The answer is the always the same

Inevitably when someone asks what I think of a certain Royal Caribbean ship, or if they should avoid a certain ship, I always give the same answer because it applies to every single Royal Caribbean ship in the fleet.

They are all great ships and you can have a great time on any of them.

No ship in the fleet is inherently flawed, and no ship is a mistake to sail on.  Are some ships older than others? Of course, that is a chronological fact.  But age does not make a ship better or worse than another.

I firmly believe anyone can have a great time on any Royal Caribbean ship.  It just comes down to a few simple steps you need to take before stepping foot onboad, which are truths that can be applied to any sort of travel:

  1. Cruise with an open mind
  2. Be flexible
  3. Research before booking what the ship does and does not offer

What you should do instead of reading reviews

First and foremost, stop reading online reviews of these ships.  They are at best a quirky form of entertainment, and certainly not a proper barometer of what makes a ship great or not.

What you want to to do instead is look into what features, amenities and entertainment a ship offers and figure out if that is what you are interested in. You need to figure out what you are looking for in a cruise and then see which ship might be a better fit for you.

Some Royal Caribbean ships have water slides, and some do not.  Some have Broadway shows and some do not.  Some have FlowRider surf simulators and some do not.  Some have a multitude of specialty restaurants and some have just a couple. Which of these matters to you? 

The key to going on a great ship is going on a ship that offers the kind of experience that will appeal to you.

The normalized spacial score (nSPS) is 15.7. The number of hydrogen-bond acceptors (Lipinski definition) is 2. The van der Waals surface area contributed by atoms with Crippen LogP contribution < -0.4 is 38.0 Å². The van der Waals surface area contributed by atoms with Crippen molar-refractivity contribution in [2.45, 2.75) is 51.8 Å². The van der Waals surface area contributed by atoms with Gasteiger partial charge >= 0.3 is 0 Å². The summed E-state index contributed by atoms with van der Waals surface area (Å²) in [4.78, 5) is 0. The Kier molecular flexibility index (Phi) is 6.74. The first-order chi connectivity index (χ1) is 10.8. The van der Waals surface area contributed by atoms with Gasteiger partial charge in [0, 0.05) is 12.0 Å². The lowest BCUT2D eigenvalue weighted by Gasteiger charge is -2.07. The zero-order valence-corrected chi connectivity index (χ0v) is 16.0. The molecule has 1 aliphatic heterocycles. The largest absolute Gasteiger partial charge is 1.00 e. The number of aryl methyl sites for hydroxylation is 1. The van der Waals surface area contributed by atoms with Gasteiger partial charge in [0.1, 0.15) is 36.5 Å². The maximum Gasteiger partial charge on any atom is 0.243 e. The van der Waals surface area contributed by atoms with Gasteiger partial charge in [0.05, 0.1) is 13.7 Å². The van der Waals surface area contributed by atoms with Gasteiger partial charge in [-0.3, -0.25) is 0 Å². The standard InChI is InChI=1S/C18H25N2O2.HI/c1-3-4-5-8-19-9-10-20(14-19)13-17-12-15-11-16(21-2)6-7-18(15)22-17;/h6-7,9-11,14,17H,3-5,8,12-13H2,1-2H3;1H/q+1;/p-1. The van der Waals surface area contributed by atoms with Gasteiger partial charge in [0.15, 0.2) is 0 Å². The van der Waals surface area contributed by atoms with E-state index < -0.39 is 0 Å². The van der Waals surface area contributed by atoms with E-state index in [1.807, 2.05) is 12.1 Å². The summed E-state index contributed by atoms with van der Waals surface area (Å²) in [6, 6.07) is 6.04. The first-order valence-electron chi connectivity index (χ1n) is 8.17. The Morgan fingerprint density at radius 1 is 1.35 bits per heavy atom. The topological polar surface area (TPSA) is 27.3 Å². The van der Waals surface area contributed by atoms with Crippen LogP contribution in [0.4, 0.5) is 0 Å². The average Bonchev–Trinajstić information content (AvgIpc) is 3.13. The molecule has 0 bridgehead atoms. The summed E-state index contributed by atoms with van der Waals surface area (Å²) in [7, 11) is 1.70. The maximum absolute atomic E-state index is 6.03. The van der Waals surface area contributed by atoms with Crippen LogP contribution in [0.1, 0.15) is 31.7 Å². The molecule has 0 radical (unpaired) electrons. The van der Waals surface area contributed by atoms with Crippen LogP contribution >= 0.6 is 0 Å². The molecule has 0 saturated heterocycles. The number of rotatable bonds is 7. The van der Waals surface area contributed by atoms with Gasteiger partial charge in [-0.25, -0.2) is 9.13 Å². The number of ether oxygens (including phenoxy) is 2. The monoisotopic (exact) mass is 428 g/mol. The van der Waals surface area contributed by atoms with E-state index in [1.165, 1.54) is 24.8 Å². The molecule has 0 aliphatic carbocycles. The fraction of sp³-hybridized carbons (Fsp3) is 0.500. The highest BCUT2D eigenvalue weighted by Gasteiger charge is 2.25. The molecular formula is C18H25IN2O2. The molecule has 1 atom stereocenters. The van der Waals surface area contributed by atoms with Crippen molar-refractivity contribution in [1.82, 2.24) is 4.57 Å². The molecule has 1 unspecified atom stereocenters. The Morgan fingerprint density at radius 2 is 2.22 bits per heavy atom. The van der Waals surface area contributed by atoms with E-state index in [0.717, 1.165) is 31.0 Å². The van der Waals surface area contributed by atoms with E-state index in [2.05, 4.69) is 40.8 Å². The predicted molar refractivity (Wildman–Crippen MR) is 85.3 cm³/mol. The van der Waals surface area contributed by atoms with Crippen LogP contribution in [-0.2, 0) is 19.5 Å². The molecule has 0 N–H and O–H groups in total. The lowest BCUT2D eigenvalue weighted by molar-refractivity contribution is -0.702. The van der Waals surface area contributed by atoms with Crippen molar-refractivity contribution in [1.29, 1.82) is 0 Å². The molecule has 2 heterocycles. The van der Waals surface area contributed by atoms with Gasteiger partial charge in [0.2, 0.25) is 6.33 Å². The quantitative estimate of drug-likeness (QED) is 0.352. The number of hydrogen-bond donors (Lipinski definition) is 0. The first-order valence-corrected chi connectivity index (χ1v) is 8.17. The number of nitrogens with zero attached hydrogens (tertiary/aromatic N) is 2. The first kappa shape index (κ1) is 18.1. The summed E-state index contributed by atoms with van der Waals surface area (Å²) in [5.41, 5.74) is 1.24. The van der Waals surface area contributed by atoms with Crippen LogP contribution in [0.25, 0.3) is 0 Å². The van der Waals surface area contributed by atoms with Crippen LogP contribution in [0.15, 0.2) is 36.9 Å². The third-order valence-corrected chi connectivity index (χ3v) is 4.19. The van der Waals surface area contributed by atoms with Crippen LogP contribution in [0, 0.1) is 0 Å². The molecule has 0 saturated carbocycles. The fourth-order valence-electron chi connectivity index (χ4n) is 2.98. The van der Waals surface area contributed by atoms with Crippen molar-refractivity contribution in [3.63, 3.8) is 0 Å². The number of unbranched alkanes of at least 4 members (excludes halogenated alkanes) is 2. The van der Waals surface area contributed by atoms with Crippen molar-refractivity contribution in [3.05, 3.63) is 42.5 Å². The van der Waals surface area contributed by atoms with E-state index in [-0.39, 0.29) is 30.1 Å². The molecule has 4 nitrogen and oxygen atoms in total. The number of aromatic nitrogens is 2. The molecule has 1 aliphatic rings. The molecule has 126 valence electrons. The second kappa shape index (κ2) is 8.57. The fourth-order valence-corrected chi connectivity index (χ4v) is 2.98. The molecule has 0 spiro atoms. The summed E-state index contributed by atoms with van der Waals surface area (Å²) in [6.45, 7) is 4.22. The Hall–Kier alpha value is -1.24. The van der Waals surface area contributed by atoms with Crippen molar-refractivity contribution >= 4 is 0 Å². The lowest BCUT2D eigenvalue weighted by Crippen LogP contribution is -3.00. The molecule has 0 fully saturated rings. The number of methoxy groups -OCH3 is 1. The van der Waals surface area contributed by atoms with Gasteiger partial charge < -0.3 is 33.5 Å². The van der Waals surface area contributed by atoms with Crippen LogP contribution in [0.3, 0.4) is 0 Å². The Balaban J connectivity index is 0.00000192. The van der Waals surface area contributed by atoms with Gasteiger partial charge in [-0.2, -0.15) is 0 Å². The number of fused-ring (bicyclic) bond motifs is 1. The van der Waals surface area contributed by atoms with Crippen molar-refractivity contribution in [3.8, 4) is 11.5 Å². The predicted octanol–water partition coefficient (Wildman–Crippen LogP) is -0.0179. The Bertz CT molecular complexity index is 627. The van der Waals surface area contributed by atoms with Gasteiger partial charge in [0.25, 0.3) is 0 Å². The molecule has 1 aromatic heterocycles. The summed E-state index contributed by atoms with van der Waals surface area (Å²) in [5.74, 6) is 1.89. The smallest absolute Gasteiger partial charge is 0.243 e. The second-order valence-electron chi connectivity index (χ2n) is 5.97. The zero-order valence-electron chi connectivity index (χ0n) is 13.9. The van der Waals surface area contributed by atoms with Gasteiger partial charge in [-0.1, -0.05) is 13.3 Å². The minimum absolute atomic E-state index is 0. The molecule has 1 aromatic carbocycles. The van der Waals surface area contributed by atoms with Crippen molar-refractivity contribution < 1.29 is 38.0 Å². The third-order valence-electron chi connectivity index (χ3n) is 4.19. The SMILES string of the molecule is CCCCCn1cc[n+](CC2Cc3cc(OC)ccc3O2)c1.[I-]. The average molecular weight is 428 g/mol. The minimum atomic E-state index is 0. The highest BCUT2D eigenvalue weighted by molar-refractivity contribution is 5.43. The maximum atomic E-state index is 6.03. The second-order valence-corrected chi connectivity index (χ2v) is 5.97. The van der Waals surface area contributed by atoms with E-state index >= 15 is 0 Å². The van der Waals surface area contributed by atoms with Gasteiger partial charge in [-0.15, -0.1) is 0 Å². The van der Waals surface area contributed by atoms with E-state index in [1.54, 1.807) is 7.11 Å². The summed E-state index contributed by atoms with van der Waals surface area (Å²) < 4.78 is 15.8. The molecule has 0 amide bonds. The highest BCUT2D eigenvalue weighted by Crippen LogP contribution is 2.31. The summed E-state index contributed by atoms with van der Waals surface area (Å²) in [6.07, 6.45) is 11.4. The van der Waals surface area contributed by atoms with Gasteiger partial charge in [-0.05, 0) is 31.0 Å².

One story I like to tell is about a man at the Solarium pool on Brilliance of the Seas that I struck up a conversation with on a past cruise.  We talked about a few topics before he complained, "this ship is terrible.  We went on Oasis of the Seas last time and there was so much more to do."

Naturally I just smiled and went whatever he said to avoid an awkward exchange.  But deep down, I wanted to respond that of course Oasis of the Seas will offer much more to do than Brilliance.  Oasis of the Seas is more than double the size of Brilliance (225,000 GT compared to 90,000 GT).  More space equals more options to pack into the ship.  

Had this person done some research into Brilliance of the Seas, they would have realized that they clearly enjoy the type of experience Oasis of the Seas offers, and the Brilliance of the Seas does not have a number of the onboard activities and entertainment that Oasis of the Seas.  It does not make Brilliance of the Seas a bad ship, just a different one.

What you want to focus on

Now that you know what not to worry about (general reviews of ships), you should know that learning about a ship is still a great idea.  You ought to focus on figuring out what you want from the cruise and which ships offer things to do that appeal the most to you.

If you do not have kids, then picking a ship with a large Adventure Ocean space or DreamWorks Experience may not really matter much.  If you consider yourself a foodie, then a Royal Caribbean ship with lots of specialty dining options might be something to lean towards.

Essentially, you want to look at what the ship and itinerary offer, and determine which combination might be the best option for you.

Your thoughts

How much have online reviews played a role in determining which ship you do or do not cruise on?  Does the ships' age matter in your decision making? Please share your experiences when it comes to recommending one ship over another in our comments.